Die Meistersinger von Nürnburg
Royal Opera House, 11th to 31st March
Wagner’s only mature comic opera is also one of his most contentious. With a final sequence that celebrates German nationalism, it can present a dilemma for modern observers. David McVicar’s Glyndebourne production was well sung but sidestepped the politics. One can assume that in his final production as Director of Opera at Covent Garden, Kasper Holten will be determined to explore every aspect of the story as well as its magnificent music. With Bryn Terfel as Sachs and Antonio Pappano wielding the baton, Holten’s production, which draws on London’s artisan guilds for inspiration, is not to be missed.
The Winter’s Tale
English National Opera, 27th February to 14th March
One of Shakespeare’s most avant-garde plays offers huge scope for interpretation. English National Opera’s composer-in-residence Ryan Wigglesworth has created a new opera that explores the quasi-mystical story of the eventual redemption of the jealous Leontes. Olivier Award-winning actor Rory Kinnear is in the director’s seat. With a cast including ENO luminaries Iain Paterson, Sophie Bevan, Leigh Melrose and Susan Bickley, this is one to watch.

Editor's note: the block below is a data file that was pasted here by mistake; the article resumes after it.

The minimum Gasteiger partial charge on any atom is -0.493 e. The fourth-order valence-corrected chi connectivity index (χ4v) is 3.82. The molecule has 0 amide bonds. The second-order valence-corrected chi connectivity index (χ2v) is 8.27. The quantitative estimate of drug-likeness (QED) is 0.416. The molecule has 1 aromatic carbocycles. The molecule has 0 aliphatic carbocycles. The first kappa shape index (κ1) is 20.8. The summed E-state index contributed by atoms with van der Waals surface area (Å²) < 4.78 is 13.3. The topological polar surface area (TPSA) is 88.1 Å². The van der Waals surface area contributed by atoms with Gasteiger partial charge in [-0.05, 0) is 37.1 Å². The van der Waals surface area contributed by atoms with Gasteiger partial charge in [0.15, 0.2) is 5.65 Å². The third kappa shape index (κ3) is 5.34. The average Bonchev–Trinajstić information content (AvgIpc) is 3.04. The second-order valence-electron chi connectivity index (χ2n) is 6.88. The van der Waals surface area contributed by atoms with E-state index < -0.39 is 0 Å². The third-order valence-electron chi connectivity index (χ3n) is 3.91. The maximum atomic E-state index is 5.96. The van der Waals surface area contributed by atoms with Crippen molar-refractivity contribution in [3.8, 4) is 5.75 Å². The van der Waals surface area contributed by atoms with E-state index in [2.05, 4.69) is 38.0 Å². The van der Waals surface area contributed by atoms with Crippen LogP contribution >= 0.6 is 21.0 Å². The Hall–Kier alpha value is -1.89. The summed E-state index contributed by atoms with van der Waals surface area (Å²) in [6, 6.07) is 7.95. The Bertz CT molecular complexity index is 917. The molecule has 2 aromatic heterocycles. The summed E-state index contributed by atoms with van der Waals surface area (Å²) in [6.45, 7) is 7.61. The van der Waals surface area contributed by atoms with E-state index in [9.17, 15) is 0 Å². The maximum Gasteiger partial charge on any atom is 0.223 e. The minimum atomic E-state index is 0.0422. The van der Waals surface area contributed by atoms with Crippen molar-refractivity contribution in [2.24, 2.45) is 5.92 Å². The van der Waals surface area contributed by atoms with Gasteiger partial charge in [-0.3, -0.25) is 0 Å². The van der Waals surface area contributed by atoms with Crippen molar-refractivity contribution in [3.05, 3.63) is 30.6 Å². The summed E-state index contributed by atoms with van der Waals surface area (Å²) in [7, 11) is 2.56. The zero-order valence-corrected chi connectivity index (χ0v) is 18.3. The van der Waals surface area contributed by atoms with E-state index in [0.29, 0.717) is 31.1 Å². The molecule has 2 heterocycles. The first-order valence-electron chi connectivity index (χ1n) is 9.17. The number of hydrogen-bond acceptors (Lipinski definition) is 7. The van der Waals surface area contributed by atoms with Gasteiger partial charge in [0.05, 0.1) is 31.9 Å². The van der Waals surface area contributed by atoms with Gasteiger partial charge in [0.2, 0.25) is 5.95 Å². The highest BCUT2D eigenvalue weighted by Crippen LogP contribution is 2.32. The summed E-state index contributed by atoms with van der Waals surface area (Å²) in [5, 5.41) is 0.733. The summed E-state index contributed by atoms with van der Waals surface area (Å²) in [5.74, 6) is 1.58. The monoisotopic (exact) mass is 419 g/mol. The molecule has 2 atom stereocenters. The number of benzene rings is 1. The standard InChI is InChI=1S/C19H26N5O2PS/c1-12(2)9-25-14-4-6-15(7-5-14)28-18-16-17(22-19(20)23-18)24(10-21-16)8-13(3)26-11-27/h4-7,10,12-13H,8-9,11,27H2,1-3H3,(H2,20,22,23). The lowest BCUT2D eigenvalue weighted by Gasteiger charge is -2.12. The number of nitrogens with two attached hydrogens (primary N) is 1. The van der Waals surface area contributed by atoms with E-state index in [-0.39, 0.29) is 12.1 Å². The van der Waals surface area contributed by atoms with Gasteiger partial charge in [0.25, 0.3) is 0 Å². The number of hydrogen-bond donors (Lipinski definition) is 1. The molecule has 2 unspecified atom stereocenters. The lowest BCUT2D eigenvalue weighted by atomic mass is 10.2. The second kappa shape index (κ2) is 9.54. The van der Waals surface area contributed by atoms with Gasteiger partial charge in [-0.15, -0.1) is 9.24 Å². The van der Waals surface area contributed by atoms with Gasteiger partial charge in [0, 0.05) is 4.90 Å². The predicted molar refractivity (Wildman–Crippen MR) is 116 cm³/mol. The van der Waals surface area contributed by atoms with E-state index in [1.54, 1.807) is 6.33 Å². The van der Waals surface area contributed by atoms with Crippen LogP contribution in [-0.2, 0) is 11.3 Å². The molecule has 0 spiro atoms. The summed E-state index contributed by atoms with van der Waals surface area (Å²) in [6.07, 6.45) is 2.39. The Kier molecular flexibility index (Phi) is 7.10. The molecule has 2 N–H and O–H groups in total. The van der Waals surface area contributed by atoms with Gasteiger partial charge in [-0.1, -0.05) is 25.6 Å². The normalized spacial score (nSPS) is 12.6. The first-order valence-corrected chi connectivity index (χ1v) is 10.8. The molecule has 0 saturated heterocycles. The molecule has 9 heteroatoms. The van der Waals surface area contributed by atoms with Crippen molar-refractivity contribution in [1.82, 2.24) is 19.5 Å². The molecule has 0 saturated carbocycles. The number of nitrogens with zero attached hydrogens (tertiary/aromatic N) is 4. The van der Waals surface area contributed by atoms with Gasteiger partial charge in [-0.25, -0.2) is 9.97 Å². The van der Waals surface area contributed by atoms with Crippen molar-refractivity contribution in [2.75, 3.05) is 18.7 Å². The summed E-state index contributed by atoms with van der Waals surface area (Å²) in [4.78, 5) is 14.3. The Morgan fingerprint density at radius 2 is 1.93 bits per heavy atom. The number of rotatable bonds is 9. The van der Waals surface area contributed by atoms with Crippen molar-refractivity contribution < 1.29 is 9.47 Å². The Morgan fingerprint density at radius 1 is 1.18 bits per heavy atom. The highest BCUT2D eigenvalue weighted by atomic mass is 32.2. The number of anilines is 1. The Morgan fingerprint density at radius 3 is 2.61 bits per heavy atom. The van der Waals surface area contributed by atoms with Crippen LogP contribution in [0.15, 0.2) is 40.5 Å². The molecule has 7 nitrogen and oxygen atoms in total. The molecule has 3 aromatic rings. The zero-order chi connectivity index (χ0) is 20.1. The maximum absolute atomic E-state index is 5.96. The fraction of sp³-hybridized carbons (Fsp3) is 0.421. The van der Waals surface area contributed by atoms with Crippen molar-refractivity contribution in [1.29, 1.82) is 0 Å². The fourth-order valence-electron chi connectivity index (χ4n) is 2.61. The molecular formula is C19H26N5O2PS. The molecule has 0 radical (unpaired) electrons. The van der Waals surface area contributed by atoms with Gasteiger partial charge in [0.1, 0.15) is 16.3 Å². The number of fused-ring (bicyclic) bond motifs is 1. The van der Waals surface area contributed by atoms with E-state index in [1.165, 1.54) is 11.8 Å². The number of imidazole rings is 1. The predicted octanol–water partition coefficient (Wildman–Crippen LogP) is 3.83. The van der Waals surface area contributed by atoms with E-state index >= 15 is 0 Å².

The Bussey Building, London, 20th February to 3rd March
The Opera Story is an enterprising new company that promises to bring “immersive opera” to unusual venues. Their debut production is a three-act opera based on the Snow White story. Each act is created by a different composer (Lewis Murphy, Lucie Treacher and Tom Floyd). It promises to break down traditional barriers—for the adventurous opera-goer this might be worth a punt.